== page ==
The interconnects 1514 connect the third active side 1534 and the contact pads 1504. An encapsulation 1522, such as an epoxy mold compound (EMC), covers the contact pads 1504, the conductive bumps 1510, the first device 1512, the second device 1518, the third device 1530, the interconnects 1514, and a portion of the first substrate side 1524. The conductive bumps 1510 also form mold locks for the semiconductor package system 1500.

FIG. 16 is a cross-sectional view of a semiconductor package system 1600 in another alternative embodiment of the present invention. This cross-sectional view may be that of the semiconductor package system 1100 of FIG. 11. A substrate 1602 has contact pads 1604, such as lead fingers or terminal pads, and support pads 1608 along a first substrate side 1624. For illustrative purposes, the substrate 1602 is shown as uniform aside from the contact pads 1604 and the support pads 1608, although it is understood that the substrate 1602 may not be uniform and may have conductive structures, such as conductive traces, different layers of conductive traces, and electrical vias.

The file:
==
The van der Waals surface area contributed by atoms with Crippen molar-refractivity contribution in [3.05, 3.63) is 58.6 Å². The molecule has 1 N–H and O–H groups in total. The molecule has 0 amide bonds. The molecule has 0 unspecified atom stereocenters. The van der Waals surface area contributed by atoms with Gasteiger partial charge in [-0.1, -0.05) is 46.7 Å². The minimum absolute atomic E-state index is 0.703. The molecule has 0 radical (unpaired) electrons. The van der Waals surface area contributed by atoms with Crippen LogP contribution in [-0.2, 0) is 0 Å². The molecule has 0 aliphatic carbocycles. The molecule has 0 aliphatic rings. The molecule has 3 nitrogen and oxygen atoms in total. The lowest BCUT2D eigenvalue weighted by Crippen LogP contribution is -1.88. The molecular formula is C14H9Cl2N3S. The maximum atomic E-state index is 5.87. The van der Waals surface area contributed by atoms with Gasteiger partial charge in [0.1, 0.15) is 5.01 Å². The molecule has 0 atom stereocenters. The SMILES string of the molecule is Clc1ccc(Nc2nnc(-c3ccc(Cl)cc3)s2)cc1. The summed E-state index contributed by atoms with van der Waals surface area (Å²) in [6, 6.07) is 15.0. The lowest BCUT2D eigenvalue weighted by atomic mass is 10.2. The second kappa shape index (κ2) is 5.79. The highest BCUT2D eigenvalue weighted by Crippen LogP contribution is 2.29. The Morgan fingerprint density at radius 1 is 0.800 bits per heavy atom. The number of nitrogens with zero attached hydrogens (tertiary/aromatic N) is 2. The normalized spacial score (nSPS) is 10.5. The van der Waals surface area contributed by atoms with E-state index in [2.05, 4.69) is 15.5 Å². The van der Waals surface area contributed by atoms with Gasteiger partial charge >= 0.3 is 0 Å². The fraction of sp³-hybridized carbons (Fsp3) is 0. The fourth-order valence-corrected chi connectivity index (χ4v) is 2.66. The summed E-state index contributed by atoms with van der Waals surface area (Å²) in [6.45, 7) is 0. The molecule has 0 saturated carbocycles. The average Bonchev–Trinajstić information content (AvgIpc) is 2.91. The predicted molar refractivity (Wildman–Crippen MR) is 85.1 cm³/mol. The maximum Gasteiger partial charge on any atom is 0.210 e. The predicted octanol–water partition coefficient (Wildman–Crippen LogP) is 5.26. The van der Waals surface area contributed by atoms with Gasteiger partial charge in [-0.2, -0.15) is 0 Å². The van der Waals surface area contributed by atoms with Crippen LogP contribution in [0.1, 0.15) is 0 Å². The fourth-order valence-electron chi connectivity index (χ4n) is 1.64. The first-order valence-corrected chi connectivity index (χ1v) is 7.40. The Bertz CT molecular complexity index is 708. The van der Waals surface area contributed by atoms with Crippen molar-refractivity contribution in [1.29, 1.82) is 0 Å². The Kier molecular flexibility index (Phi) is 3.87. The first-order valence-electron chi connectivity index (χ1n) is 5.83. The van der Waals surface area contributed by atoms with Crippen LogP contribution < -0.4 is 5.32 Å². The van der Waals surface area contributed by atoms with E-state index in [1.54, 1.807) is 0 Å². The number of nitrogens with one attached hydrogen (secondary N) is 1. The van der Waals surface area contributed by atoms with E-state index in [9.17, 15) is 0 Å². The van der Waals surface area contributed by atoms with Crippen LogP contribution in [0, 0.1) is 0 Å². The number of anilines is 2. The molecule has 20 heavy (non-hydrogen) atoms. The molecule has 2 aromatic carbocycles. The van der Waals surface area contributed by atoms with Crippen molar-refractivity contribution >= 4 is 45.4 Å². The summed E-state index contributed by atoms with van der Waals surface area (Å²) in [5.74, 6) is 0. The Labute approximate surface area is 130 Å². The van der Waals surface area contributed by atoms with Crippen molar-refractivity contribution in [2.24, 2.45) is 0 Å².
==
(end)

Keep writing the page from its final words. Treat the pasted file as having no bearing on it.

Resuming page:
A first device 1612 is over the first substrate side 1624. A second device 1618 is over the first device 1612. A second nonactive side 1628 of the second device 1618 is facing a first active side 1616 of the first device 1612. Portions of the second device 1618 overhang the first device 1612.